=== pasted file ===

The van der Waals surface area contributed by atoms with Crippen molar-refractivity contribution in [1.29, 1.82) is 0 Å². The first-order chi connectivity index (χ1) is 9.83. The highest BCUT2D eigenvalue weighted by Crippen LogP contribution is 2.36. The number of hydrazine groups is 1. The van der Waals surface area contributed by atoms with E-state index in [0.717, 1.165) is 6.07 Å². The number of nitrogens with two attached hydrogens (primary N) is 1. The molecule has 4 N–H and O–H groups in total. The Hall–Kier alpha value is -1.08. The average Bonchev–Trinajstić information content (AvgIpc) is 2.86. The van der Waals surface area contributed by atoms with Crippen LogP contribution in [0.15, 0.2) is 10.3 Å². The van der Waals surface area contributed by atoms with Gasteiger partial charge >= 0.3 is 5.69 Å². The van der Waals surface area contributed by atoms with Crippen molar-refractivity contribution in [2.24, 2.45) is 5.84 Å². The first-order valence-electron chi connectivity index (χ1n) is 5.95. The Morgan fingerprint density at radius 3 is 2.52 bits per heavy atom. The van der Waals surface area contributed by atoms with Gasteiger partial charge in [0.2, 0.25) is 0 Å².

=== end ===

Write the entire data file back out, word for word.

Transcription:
The van der Waals surface area contributed by atoms with Crippen molar-refractivity contribution in [1.29, 1.82) is 0 Å². The first-order chi connectivity index (χ1) is 9.83. The highest BCUT2D eigenvalue weighted by Crippen LogP contribution is 2.36. The number of hydrazine groups is 1. The van der Waals surface area contributed by atoms with E-state index in [0.717, 1.165) is 6.07 Å². The number of nitrogens with two attached hydrogens (primary N) is 1. The molecule has 4 N–H and O–H groups in total. The Hall–Kier alpha value is -1.08. The average Bonchev–Trinajstić information content (AvgIpc) is 2.86. The van der Waals surface area contributed by atoms with Crippen LogP contribution in [0.15, 0.2) is 10.3 Å². The van der Waals surface area contributed by atoms with Gasteiger partial charge >= 0.3 is 5.69 Å². The van der Waals surface area contributed by atoms with Crippen molar-refractivity contribution in [2.24, 2.45) is 5.84 Å². The first-order valence-electron chi connectivity index (χ1n) is 5.95. The Morgan fingerprint density at radius 3 is 2.52 bits per heavy atom. The van der Waals surface area contributed by atoms with Gasteiger partial charge in [0.2, 0.25) is 0 Å².